APAP vs CPAP: Which Therapy Should You Choose?
Originally posted on https://wellawaresystems.com/apap-vs-cpap/
Debating whether to use APAP vs. CPAP for your obstructive sleep apnea?
You are not alone. Most people find it hard to choose which machine is right for them since they’re unaware of the differences between the two.
Both continuous positive airway pressure (CPAP) and auto positive airway pressure (APAP) therapies deliver pressurized air to your airways to help you breathe.
But while CPAP machines are usually the first choice in treating sleep apnea, some people can’t tolerate them. That’s when doctors prescribe them with APAP therapy.
But how do you even know which one is better the choice for your needs? Read on as we explain the differences between APAP vs. CPAP.
Defining APAP Therapy vs CPAP Therapy
CPAP machines usually come in the form of a small box with a built-in motorized fan, filter, humidifier, tube, and masks.
On the other hand, APAP machines, which are sometimes referred to as “self-adjusting CPAPs,” automatically adjust to the correct air pressure while you sleep. That means you don’t need to input anything or prompt it to change the pressure anymore.
APAP Therapy vs CPAP Therapy: The Difference
Remember that our breathing pattern changes throughout the night as we change positions and move in and out of different stages of sleep. The constant flow of pressurized air helps sleep apnea sufferers breathe freely throughout the night, leading to a good night’s rest.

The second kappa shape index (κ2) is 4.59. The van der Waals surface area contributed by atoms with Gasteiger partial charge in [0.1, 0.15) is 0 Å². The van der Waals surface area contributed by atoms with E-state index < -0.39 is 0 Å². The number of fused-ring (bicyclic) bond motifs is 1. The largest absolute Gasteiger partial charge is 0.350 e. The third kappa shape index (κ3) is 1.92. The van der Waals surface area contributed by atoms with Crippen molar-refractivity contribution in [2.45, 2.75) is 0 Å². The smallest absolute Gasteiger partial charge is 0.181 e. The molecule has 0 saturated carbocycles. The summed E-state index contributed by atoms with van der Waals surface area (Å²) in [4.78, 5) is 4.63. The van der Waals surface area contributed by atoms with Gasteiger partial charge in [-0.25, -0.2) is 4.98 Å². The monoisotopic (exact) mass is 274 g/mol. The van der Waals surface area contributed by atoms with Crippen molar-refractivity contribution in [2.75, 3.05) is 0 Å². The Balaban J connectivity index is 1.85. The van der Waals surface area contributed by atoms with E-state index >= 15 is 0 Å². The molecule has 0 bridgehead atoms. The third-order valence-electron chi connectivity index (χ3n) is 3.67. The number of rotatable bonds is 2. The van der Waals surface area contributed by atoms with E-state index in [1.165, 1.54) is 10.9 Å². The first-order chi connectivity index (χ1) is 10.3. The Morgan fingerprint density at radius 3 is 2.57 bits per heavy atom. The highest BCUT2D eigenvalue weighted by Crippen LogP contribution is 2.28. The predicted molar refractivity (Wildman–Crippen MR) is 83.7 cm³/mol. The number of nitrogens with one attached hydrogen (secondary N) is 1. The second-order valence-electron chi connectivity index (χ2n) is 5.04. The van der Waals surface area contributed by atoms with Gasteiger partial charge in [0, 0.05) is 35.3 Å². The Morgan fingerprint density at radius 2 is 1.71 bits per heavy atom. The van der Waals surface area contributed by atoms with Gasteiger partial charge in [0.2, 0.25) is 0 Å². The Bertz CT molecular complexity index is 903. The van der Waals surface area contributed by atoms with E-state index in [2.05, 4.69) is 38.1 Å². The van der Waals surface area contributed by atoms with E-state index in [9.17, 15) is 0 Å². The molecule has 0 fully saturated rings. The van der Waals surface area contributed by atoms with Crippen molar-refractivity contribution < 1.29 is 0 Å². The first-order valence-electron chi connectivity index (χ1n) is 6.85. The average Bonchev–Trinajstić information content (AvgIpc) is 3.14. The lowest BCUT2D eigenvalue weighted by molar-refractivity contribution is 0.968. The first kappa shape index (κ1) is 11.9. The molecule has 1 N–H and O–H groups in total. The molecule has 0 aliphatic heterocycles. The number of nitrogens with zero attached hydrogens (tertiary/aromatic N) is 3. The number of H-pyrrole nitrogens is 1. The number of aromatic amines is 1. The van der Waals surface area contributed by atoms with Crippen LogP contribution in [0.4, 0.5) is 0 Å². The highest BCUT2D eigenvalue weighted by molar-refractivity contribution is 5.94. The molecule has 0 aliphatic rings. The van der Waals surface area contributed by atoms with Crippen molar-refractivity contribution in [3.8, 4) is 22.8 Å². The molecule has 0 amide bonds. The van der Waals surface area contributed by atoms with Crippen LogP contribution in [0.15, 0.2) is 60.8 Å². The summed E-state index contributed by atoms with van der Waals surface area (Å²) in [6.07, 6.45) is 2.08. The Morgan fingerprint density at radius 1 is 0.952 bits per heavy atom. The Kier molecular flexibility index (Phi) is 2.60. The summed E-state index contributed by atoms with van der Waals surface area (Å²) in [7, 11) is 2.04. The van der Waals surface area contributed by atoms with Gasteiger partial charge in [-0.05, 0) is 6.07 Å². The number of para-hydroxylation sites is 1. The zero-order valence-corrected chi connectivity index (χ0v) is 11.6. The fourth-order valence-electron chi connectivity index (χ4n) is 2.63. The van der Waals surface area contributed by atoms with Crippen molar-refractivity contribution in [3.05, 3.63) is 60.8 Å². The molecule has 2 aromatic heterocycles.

But how does the APAP machine know how to make these automatic adjustments?
Also read: A Review of the Zyppah Mouthpiece
Cost Difference Between APAP vs CPAP Machines
There are also patients who start with a CPAP machine and, after learning that the airflow does not manage their symptoms enough, switched to an APAP machine.
Still undecided? Here are the pros and cons of APAP vs.CPAP machines.
Pros and Cons of APAP Machines
Pros and Cons of CPAP Machines
CPAP or APAP? It’s Up to You!
- sleeping position
- variability and types of breathing obstructions
- other respiratory conditions like chronic obstructive pulmonary disease, allergies, or colds
- the need for pressure changes over a long period of time